Plastics in Medicine: Built-In Disease Prevention
In many industries, from automotives to agriculture, plastics are consistently proving to be an advantageous material and are presenting new solutions to common problems. From energy efficiency and better environmental practices to lowering costs, innovations in the plastics industry are changing industries for the better.
The healthcare industry is one example. As hospitals and doctor’s offices continue to search for better ways to prevent the spread of disease and keep healthcare providers and their patients safe, plastics are helping to meet that demand. One of the latest and most exciting ways is through plastics that have built-in antimicrobial agents that help prevent the passing of germs.
These antimicrobial plastics are now being used throughout the country in healthcare centers, and are proving to be highly beneficial. Some plastics are considered inherently antimicrobial—possessing qualities that resist bacteria—while others are specifically being engineered and developed with antimicrobial agents and additives inside of them. Silver, for instance, is one additive that effectively penetrates and kills microbes.
While hospital staff members still need to be vigilant and clean all surfaces, these plastics help reduce and eliminate human error, by having a built-in cleaning agent already there, all the time. Because the cleaning agents and additives are present in the plastics from the initial manufacturing stage, and are ever-present, they continue to kill disease organisms that come into contact with the material.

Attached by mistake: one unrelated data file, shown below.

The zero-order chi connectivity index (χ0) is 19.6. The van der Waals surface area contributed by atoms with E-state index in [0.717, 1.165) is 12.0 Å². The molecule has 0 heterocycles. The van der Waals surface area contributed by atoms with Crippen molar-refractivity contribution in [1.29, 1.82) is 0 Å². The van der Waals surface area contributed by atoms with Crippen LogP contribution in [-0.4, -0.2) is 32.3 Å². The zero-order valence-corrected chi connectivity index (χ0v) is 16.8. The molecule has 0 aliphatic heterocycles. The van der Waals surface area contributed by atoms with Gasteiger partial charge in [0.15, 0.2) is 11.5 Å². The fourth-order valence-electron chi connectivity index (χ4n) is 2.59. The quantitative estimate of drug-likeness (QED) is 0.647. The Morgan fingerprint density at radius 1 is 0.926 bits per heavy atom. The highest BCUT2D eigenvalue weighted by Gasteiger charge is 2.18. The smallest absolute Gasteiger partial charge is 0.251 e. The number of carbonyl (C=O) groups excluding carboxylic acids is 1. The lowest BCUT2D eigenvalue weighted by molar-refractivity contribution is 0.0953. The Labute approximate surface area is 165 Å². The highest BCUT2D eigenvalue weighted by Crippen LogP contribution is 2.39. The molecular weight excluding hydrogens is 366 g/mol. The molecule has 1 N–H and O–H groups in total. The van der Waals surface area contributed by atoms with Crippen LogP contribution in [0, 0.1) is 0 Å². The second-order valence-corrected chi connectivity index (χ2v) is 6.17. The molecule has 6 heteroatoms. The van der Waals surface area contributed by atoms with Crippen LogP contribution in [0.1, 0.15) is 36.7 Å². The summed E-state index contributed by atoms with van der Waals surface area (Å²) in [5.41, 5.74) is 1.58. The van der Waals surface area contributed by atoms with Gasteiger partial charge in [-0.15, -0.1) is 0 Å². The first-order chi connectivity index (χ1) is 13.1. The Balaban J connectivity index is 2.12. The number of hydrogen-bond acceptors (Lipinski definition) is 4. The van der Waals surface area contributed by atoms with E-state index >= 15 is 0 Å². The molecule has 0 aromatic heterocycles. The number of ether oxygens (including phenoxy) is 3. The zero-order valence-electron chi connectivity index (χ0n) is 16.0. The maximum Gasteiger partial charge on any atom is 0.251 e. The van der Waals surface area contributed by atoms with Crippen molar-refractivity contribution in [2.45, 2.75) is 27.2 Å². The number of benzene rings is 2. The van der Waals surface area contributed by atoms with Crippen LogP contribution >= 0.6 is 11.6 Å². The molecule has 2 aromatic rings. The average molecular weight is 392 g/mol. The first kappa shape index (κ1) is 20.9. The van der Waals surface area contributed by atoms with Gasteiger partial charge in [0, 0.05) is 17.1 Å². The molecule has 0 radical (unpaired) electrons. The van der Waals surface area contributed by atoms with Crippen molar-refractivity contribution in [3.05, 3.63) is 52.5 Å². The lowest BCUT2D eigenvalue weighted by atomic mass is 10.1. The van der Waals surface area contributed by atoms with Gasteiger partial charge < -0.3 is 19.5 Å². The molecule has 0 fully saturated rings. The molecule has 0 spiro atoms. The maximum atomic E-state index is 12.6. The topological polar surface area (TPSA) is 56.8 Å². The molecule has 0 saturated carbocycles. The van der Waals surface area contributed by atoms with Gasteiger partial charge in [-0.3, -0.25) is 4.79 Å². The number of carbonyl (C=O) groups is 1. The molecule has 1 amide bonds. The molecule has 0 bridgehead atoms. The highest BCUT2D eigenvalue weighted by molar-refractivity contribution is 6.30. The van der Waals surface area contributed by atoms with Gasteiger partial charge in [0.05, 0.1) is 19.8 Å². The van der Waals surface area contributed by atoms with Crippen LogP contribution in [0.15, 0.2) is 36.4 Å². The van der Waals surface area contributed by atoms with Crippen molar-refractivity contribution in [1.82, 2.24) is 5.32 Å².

Additionally, there are more plastics being developed that can stand up to constant sterilization without being affected by the different methods, and without having their performance compromised. Polyetherimide resin, for instance, has proven to be resistant to gamma rays, autoclaving, ethylene oxide, and hydrogen peroxide gas, meaning medical tools made of the material can be sterilized in a number of ways, and the material will hold up.
Plastics have been counted on by the medical industry for many years, and with the latest antimicrobial technology, they are now offering a specific solution to the industry’s needs, and a direct form of disease prevention.